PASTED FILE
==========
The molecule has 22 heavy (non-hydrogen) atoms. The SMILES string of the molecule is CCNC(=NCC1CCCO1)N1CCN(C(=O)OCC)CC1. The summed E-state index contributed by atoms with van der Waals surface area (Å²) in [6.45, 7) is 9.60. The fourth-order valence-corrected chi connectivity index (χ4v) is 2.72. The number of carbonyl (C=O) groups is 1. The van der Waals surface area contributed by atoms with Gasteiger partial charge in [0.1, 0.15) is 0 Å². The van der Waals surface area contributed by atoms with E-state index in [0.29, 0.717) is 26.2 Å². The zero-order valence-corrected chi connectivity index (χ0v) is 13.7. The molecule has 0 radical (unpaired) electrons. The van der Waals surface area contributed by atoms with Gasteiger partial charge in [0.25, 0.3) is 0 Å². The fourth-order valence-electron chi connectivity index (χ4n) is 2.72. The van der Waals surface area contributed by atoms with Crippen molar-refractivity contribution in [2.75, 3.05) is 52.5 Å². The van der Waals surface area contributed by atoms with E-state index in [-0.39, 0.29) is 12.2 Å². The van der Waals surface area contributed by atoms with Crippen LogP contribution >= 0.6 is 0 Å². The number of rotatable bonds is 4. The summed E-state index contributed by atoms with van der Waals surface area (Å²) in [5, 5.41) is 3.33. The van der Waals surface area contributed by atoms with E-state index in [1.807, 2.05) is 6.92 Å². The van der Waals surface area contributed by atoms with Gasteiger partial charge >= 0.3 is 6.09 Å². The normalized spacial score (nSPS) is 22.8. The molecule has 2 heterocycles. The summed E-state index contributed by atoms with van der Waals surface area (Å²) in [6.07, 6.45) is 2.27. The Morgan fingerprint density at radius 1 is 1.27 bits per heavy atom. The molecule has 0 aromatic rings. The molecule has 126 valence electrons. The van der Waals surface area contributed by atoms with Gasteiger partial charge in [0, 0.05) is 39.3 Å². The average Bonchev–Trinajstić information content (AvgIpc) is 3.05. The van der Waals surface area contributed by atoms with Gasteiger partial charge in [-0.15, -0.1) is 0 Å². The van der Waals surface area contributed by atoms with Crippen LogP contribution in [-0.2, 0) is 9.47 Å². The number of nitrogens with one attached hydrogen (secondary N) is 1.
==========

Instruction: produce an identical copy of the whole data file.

The molecule has 22 heavy (non-hydrogen) atoms. The SMILES string of the molecule is CCNC(=NCC1CCCO1)N1CCN(C(=O)OCC)CC1. The summed E-state index contributed by atoms with van der Waals surface area (Å²) in [6.45, 7) is 9.60. The fourth-order valence-corrected chi connectivity index (χ4v) is 2.72. The number of carbonyl (C=O) groups is 1. The van der Waals surface area contributed by atoms with Gasteiger partial charge in [0.1, 0.15) is 0 Å². The van der Waals surface area contributed by atoms with E-state index in [0.29, 0.717) is 26.2 Å². The zero-order valence-corrected chi connectivity index (χ0v) is 13.7. The molecule has 0 radical (unpaired) electrons. The van der Waals surface area contributed by atoms with Gasteiger partial charge in [0.25, 0.3) is 0 Å². The fourth-order valence-electron chi connectivity index (χ4n) is 2.72. The van der Waals surface area contributed by atoms with Crippen molar-refractivity contribution in [2.75, 3.05) is 52.5 Å². The van der Waals surface area contributed by atoms with E-state index in [-0.39, 0.29) is 12.2 Å². The van der Waals surface area contributed by atoms with Crippen LogP contribution >= 0.6 is 0 Å². The number of rotatable bonds is 4. The summed E-state index contributed by atoms with van der Waals surface area (Å²) in [5, 5.41) is 3.33. The van der Waals surface area contributed by atoms with E-state index in [1.807, 2.05) is 6.92 Å². The van der Waals surface area contributed by atoms with Gasteiger partial charge >= 0.3 is 6.09 Å². The normalized spacial score (nSPS) is 22.8. The molecule has 2 heterocycles. The summed E-state index contributed by atoms with van der Waals surface area (Å²) in [6.07, 6.45) is 2.27. The Morgan fingerprint density at radius 1 is 1.27 bits per heavy atom. The molecule has 0 aromatic rings. The molecule has 126 valence electrons. The van der Waals surface area contributed by atoms with Gasteiger partial charge in [0, 0.05) is 39.3 Å². The average Bonchev–Trinajstić information content (AvgIpc) is 3.05. The van der Waals surface area contributed by atoms with Gasteiger partial charge in [-0.15, -0.1) is 0 Å². The van der Waals surface area contributed by atoms with Crippen LogP contribution in [-0.2, 0) is 9.47 Å². The number of nitrogens with one attached hydrogen (secondary N) is 1.